Are Toxins Putting Your Pet's Health at Risk?
07.25.11 Are Toxins Putting Your Pet's Health at Risk?
There’s something that I need to confess…I am a HUGE dog lover! As a child, I always wanted to be a veterinarian. I worked all throughout high school for our local vet, taking care of the kennel, running labs and assisting with surgeries and procedures. Then I started college with a semester full of science classes and that’s when my dream came to a screeching halt. C’est la vie.
I have two dogs, Fern and Fiona. They are my babies, our children’s buddies and an important part of our family. So, when I joined the MightyNest team and began to learn more about BPA, lead, flame retardants and other harmful toxins that are so prevalent in our daily lives, I immediately questioned the health of my dogs.
Think about it, in addition to eating and drinking, dogs use their mouths to manipulate objects and explore their surroundings, much like we use our hands. So, doesn’t it make sense that they too would be vulnerable to cancer, heart disease, diabetes and a whole host of other health problems as a result of toxins in their environment?
I set out to educate myself on this concern, but was unable to find any studies related to BPA exposure and dogs. However, an overwhelming majority of humans have detectable levels of BPA in their bodies, so it stands to reason that dogs do as well. I'm also concerned about lead exposure. Here’s what I’ve learned.
- A very easy way to limit your pet’s exposure to BPA is to switch from plastic food and water bowls to tempered glass or stainless steel. This is especially important if you leave a bowl of water outdoors for your dog in the summertime, as heat tends to accelerate the leaching process.
- Rather than keep your pet’s dry food in a plastic storage container, use an air tight steel container.
- Try to avoid canned dog food since the lining of these cans contains BPA. If your pet is solely on a canned food diet, you can begin the process of switching to a dry diet by slowly incorporating dry food into their canned. Over time, eliminate the canned food completely. If your pet is on a canned food diet because they are unable to eat hard, dry kibble, you might want to consider making your own dog food instead. This website is a great resource for dog food recipes.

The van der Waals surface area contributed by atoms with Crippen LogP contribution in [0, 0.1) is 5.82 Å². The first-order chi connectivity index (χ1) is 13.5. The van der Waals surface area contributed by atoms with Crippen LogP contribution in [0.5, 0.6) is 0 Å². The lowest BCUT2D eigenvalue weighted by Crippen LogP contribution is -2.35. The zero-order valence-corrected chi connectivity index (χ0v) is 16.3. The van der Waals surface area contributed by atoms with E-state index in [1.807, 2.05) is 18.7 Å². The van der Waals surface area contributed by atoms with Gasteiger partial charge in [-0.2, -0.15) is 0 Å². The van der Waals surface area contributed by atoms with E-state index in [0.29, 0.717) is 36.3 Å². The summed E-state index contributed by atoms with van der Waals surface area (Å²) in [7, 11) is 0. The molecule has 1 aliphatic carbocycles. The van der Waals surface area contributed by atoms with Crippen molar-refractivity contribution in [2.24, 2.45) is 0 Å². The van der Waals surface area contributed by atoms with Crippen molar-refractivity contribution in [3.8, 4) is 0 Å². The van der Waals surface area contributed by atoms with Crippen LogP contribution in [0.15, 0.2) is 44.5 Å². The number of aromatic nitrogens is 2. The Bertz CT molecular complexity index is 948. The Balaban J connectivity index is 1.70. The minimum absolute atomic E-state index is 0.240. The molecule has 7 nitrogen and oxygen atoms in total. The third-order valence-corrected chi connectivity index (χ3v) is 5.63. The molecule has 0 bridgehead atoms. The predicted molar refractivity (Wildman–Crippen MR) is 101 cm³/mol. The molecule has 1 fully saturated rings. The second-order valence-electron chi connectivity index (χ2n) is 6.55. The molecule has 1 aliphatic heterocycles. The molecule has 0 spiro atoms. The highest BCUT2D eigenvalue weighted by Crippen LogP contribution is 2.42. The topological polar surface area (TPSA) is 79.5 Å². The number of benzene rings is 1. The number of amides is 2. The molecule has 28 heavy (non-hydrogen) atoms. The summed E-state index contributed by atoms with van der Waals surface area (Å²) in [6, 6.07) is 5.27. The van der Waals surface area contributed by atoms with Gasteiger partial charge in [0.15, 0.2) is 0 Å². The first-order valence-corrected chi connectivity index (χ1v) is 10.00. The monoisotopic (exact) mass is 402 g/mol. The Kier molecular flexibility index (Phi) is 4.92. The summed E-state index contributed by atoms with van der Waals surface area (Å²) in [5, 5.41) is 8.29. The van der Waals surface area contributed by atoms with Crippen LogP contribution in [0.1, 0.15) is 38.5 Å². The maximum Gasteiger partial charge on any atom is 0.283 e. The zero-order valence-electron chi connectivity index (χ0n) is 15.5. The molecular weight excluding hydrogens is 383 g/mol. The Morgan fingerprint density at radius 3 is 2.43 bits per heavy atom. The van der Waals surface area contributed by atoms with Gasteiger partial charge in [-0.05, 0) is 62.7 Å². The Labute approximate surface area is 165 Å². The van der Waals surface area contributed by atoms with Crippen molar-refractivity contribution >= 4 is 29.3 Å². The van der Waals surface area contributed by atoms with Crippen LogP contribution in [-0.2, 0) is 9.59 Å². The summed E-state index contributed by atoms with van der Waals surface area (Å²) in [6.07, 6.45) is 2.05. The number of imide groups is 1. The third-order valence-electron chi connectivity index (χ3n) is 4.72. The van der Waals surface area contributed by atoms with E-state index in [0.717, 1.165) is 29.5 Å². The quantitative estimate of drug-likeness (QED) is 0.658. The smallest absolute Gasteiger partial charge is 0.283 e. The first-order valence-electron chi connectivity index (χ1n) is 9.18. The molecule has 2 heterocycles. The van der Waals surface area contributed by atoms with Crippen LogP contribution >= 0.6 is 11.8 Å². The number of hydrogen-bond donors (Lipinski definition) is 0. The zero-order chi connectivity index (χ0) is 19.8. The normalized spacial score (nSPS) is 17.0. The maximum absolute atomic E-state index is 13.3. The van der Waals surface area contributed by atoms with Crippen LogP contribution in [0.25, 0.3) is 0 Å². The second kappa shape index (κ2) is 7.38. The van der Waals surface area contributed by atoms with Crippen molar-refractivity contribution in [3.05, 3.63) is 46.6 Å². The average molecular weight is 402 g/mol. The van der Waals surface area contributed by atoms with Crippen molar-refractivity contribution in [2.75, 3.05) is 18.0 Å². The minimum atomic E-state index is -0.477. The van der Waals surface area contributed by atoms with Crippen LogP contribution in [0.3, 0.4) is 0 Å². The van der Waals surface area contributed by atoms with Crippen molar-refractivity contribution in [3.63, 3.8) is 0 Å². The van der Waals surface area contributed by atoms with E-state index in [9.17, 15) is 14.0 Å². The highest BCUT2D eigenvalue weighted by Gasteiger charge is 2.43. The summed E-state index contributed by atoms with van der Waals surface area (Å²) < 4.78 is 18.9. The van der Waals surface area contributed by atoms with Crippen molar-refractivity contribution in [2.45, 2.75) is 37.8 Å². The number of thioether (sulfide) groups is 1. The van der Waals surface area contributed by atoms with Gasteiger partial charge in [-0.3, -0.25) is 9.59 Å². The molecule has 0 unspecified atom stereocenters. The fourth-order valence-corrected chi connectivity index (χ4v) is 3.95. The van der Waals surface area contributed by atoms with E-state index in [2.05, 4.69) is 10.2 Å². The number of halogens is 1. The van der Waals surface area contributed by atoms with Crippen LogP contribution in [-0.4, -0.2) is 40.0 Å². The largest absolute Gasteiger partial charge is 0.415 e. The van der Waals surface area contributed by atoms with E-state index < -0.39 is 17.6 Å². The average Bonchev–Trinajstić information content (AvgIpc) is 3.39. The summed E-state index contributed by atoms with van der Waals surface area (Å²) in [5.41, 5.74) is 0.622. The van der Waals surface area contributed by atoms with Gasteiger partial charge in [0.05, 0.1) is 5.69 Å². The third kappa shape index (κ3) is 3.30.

- Many dog toys contain PVC, phthalates, lead and/or BPA. You can minimize your dog’s exposure by choosing organic-source rope and fabric toys.
- If your pet is likely to chew on it, try to buy the least toxic option available. This includes all bedding, leashes, collars and toys. I found healthystuff.org to be a good resource for identifying the safest pet products on the market today.
- Since chemicals are readily absorbed through the skin, it makes sense to use an organic dog shampoo and non-toxic flea and tick control products.
- Lead poisoning can be attributed to exposure to pesticides that use lead. In addition, if your dog drinks from a water dish or chews on a toy that is covered in lead based paint or glaze, they run the risk of lead poisoning.
- Aside from being a choking hazard, golf balls contain high levels of lead, so it's best to keep those out of your dog's reach.
- Lead poisoning affects many organ systems, including the GI tract. Signs of lead poisoning include vomiting, diarrhea, seizures, muscle spasms and/or coordination problems.
Although we do not know what the specific effects are of BPA, PVC, phthalates and lead to a dog’s health, I’m willing to take precautionary measures to ensure my pets live long and healthy lives. If you are interested in learning more, check out Green Paws - a Natural Resources Defense Council initiative.
Are you a dog lover also? Here at MightyNest we are always looking for ways to keep your family safe and are considering adding a line of non-toxic pet supplies. Let us know what you think. What kinds of safe, non-toxic pet products would you like to see?